As everyone in rural areas knows, having a steam-driven internet connection is no fun.

A relative emails baby photographs and you make a pot of tea while your computer hiccups its way through the download.

Your city mate emails the latest jokey pictures, or a business colleague forwards a large document and you can go milk the cows while it arrives into your in-box.


As I live just 10 minutes' drive from the centre of Hamilton, well-connected friends told me that Telecom's Jetstream was the answer to my problems, so I inquired in July whether I could hook on to this cyber nirvana.

Unfortunately, came the response from Tony of the Jetstream Team, I was 1.5km too far from my closest Telecom exchange. "ADSL is limited to around 5.5km, your connection is some 7km from the exchange," Tony said.

(ADSL or Asymmetric Digital Subscriber Line works by utilising the full frequency spectrum of the copper wire currently used in our telephone lines.)

Adding insult to internet injury, Telecom emailed a special offer in October. I could hook on to Jetstream and save $99. I queried whether Jetstream had now leapt that gargantuan 1.5km but have had to presume by the lack of a reply that, indeed, it has not.

Oh, to be in the South Waikato. A community-funded broadband internet wireless network trial has shown that the residents, businesses and schools around Tokoroa and Putaruru could be networking anywhere in the world courtesy of hook-up that is always on, cheaper and faster than what I'll have to put up with for many a year.

South Waikato District Council economic development manager Noel Ferguson championed the idea of using the improbably named but well-proven 802.11b technology, which uses radio frequencies to carry data.

Herald IT editor Chris Barton described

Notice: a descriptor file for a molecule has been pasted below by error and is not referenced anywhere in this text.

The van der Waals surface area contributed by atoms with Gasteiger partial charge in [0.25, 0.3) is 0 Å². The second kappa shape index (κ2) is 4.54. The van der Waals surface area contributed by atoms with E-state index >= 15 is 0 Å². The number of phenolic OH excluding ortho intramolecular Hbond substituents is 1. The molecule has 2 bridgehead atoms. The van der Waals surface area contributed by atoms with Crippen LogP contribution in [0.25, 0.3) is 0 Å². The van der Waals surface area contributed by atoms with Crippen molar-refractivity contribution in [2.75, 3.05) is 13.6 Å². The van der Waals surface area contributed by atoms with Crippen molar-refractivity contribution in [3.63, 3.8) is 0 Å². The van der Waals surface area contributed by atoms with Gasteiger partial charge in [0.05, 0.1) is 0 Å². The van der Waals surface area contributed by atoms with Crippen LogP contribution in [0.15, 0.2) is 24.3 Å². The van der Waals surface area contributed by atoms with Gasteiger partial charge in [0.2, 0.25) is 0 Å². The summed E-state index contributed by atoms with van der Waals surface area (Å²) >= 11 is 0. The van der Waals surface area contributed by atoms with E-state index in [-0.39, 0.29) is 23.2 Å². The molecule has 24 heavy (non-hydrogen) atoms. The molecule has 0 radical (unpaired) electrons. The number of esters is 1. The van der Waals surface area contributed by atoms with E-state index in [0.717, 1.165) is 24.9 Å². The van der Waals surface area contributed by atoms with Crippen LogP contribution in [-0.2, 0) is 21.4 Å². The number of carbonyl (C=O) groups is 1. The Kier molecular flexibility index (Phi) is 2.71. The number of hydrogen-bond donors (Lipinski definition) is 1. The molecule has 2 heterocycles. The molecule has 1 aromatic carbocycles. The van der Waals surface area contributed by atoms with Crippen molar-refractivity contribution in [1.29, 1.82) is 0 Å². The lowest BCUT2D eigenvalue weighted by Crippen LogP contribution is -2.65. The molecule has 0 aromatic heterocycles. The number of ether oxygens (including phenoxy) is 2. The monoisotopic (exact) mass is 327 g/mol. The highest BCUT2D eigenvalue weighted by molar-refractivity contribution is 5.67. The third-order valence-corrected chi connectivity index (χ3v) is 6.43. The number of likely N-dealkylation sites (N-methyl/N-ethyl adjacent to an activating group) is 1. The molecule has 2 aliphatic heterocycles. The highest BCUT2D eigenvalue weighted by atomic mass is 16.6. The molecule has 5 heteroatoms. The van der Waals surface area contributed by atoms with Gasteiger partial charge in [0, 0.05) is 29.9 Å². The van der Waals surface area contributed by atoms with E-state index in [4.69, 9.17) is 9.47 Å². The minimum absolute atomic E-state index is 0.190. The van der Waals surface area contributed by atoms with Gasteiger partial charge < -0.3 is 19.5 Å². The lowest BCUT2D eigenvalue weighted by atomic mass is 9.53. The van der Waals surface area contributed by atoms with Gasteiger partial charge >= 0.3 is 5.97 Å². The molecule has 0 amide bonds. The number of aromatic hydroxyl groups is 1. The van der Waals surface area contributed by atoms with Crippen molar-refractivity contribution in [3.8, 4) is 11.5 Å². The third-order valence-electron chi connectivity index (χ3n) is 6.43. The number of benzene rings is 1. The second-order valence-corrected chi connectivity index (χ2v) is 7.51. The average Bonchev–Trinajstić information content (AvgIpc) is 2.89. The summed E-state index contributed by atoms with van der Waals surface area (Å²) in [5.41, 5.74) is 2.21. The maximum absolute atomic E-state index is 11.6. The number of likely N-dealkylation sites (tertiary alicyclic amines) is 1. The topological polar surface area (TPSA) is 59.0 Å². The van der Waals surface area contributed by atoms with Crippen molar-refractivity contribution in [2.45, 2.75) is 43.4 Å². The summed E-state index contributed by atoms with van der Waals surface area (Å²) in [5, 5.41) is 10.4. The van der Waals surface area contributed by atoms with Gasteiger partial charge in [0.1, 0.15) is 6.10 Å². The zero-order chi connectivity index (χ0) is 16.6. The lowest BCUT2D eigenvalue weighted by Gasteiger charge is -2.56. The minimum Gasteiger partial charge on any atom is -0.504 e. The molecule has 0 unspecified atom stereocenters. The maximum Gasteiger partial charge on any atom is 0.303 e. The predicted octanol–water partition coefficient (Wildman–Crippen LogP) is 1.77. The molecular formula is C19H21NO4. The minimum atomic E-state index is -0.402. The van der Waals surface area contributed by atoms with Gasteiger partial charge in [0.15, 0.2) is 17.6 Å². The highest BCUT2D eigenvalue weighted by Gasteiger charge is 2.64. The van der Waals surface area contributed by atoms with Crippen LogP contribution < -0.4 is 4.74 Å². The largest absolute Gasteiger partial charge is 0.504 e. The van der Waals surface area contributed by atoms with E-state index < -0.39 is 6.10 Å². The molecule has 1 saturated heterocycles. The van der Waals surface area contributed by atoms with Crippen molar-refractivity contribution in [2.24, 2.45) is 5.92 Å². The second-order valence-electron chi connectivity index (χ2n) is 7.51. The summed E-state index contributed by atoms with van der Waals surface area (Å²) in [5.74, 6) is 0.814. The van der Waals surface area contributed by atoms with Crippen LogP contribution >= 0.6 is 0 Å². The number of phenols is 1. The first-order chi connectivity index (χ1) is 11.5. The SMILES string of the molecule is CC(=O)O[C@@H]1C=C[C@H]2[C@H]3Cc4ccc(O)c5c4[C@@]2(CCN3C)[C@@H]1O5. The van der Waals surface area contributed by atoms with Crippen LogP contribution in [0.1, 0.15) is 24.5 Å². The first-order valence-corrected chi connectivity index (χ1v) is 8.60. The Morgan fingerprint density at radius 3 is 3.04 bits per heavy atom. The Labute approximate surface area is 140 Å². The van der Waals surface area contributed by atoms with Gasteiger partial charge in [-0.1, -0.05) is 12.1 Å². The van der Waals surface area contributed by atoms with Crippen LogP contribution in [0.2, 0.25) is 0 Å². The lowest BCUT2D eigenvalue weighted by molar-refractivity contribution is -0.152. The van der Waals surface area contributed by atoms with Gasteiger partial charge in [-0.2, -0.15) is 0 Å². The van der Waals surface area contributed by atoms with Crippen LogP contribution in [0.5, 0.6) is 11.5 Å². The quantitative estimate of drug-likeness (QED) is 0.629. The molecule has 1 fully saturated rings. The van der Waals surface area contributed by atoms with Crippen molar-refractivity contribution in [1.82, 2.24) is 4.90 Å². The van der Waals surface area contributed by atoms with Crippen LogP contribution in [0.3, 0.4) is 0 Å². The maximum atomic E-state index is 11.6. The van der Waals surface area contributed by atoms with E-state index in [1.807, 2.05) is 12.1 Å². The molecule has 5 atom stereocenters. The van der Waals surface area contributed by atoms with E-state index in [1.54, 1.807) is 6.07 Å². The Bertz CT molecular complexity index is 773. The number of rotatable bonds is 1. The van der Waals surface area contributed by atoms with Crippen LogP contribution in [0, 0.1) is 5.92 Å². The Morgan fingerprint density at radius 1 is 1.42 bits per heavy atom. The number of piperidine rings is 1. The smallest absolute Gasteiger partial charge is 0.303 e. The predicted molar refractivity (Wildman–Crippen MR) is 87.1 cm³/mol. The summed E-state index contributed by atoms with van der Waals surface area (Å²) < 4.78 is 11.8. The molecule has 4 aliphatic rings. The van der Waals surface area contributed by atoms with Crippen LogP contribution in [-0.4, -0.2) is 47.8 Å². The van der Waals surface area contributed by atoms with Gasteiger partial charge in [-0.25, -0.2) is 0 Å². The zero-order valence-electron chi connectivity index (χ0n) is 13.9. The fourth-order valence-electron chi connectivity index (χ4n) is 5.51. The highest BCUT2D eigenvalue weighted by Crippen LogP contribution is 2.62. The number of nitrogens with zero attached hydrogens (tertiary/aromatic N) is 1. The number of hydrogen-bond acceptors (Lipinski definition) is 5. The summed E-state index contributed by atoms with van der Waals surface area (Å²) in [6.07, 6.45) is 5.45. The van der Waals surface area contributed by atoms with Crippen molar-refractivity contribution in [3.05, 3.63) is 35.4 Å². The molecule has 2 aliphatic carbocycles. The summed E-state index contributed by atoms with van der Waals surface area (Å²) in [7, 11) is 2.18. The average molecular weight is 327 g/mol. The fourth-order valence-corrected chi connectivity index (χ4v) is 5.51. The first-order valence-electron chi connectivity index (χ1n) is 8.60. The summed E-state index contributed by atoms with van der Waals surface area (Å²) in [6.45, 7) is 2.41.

how communities worldwide had been experimenting with this "high-tech equivalent of No 8 wire to create their own broadband pathways through the fresh air".

Last year the council's economic development strategy identified technology as the key driver for future economic well-being in a district hard hit by the forestry downturn and it put up around $350,000 for the trial that began just over a year ago.

The council put up a point-of-presence or POP aerial on its Tokoroa headquarters to make its high-speed connection available to other computer users. Initially, anyone within 3km of the council building could erect their own aerial - no bigger than a Sky TV aerial - put in a bit of software and hook up to the internet at a fast 11megabits per second (Mbps), about five times the speed of usual residential broadband internet of 2Mbps.

It costs users just $55 a month, which covers the cost of the aerial, installation and internet use.

The council partnered with technology company Rural Networks, which had trialled the technology in Te Kaha in the eastern Bay of Plenty.

Since then more POP aerials have gone up - on Tokoroa's Colson's Hill, and in Putaruru on a railway building and the council office - which has made the network available to around 70 per cent of South Waikato people.

This week those people are being asked whether the council should invest further in the technology.

The council will hear public submissions on three options on Friday. It will then decide whether to exit the trial or - its preferred position - spend $1 million to set up a company with Rural Networks that would seek more investment to expand the network.

Ferguson, naturally, is enthusiastic for the district to become increasingly wired and for the technology to be community controlled. He's not alone in believing that broadband access is as important a piece of infrastructure in today's information age as roads, electricity and water reticulation have been in the past.

He has calculated that at least $4 million a year could be retained in the district if the community owned its telephone and internet infrastructure.

A wired community would no longer be subject to the tyranny of distance and locked into its traditional economic mainstays of farming and forestry.

While it could go wirelessly out to the world, the world could come to it in the same way, lifting its image and potentially increasing tourism, migration and business.

Twenty thousand sales leads each month via the internet could "easily" translate into 25 per cent higher turnover for district businesses, Ferguson says.

Integrating the web and focusing on export markets could create up to 800 new jobs within three years.

The young people and families who have been leaving the district in droves over the last decade could stay put or return.

From where I sit with my Hobson's choice internet connection I can only envy the people of the South Waikato, hope they back this initiative and push it into the rest of the province.